Psychological Warfare Underway at Korean Border as Retaliation for Trash-Filled Balloons Rages


South Korea’s military on Monday said it’s detecting signs that North Korea is installing its own loudspeakers along the two countries’ heavily armed border.

The news came a day after the South blared anti-Pyongyang propaganda broadcasts over its speakers for the first time in years as the rivals engage in a Cold War-style psychological warfare.

The South’s resumption of its loudspeaker broadcasts on Sunday was in retaliation for the North sending more than 1,000 balloons filled with trash and manure over the last couple of weeks.

North Korea has described its balloon campaign as a response to South Korean civilian groups using balloons to fly anti-North Korean propaganda leaflets across the border.

Pyongyang has long condemned such activities as it’s extremely sensitive to any outside criticism of leader Kim Jong Un’s authoritarian rule.

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The tit-for-tat over speakers and balloons has deepened tensions between the Koreas as talks over the North’s nuclear ambitions remain stalled.

In their latest nuclear planning talks in Seoul, U.S. and South Korean officials reviewed an undisclosed guideline mapping out their nuclear deterrence strategies to counter growing North Korean threats.

They also discussed strengthening the allies’ combined military training involving strategic U.S. assets, the participants said in a news conference.

Cho Chang-rae, South Korea’s deputy defense minister for policy, and Vipin Narang, acting U.S. assistant secretary of defense for space policy, declined to comment when asked to assess the threat posed by North Korea’s balloon activities.

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Seoul’s Joint Chiefs of Staff didn’t immediately comment on the number of suspected North Korean speakers or where along the border they were spotted being installed. It said the speakers were still silent as of Monday afternoon.

South Korea on Sunday activated its loudspeakers for an initial broadcast into North Korea, which reportedly included news, criticism about North Korea’s government and South Korean pop music.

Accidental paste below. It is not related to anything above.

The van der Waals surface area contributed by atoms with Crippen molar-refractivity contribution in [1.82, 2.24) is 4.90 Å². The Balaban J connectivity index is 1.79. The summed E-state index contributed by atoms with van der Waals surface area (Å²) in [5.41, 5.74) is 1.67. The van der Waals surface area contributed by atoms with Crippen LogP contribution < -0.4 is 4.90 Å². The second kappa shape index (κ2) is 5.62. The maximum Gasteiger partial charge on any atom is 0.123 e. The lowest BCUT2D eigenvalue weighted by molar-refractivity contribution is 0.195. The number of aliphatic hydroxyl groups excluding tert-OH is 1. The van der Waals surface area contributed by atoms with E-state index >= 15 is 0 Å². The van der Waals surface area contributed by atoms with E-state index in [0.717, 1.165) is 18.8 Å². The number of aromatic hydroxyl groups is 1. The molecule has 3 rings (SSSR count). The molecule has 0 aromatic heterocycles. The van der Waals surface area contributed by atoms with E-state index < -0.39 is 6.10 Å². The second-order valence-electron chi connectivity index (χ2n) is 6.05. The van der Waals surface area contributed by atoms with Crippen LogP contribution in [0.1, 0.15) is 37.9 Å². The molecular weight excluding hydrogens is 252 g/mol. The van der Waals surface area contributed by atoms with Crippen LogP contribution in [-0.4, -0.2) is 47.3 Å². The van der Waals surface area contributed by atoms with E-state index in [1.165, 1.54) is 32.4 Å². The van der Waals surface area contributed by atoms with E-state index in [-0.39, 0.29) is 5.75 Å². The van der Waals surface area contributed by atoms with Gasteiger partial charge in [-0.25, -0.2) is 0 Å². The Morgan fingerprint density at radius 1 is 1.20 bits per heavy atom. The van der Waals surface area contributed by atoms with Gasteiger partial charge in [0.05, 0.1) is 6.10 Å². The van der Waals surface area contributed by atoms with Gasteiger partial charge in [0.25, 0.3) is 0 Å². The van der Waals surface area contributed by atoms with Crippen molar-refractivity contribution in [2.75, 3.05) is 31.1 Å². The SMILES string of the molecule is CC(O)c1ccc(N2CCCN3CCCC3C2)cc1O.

Hours later on Sunday, Kim’s powerful sister warned that the South created a “prelude to a very dangerous situation.” Kim Yo Jong said South Korea would witness an unspecified “new response” from the North if it continued with the broadcasts and failed to stop civilian activists from flying anti-North Korean propaganda leaflets across the border.

“I sternly warn Seoul to immediately case its dangerous activities that would further provoke a crisis of confrontation,” she said through state media.

Lee Sung Joon, spokesman for South Korea’s Joint Chiefs of Staff, said Kim’s comments represented a heightened verbal threat from North Korea, but he did not provide a specific assessment on the actions the North might take.

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Lee said the South was conducting broadcasts in sites where soldiers have sufficient protection and are equipped to swiftly hit back if attacked.

“[We] don’t think that they could provoke us that easily,” he said during a briefing Monday.

The Joint Chiefs of Staff didn’t specify the border area where Sunday’s broadcast took place or what was played over the speakers. It said that any additional broadcasts are “entirely dependent on North Korea’s behavior.”

The South withdrew loudspeakers from border areas in 2018 during a brief period of engagement with the North under Seoul’s previous liberal government.

In deciding to restart the loudspeaker broadcasts, South Korea’s presidential office berated Pyongyang for attempting to cause “anxiety and disruption” in the South and stressed that North Korea would be “solely responsible” for any future escalation of tensions.

The North said its balloon campaign came after South Korean activists sent over balloons filled with anti-North Korean leaflets, as well as USB sticks filled with popular South Korean songs and dramas.

Pyongyang is extremely sensitive to such material and fears it could demoralize front-line troops and residents and eventually weaken leader Kim Jong Un’s grip on power, analysts say.

In 2015, when South Korea restarted loudspeaker broadcasts for the first time in 11 years, North Korea fired artillery rounds across the border, prompting South Korea to return fire, according to South Korean officials. No casualties were reported.

The Western Journal has reviewed this Associated Press story and may have altered it prior to publication to ensure that it meets our editorial standards.

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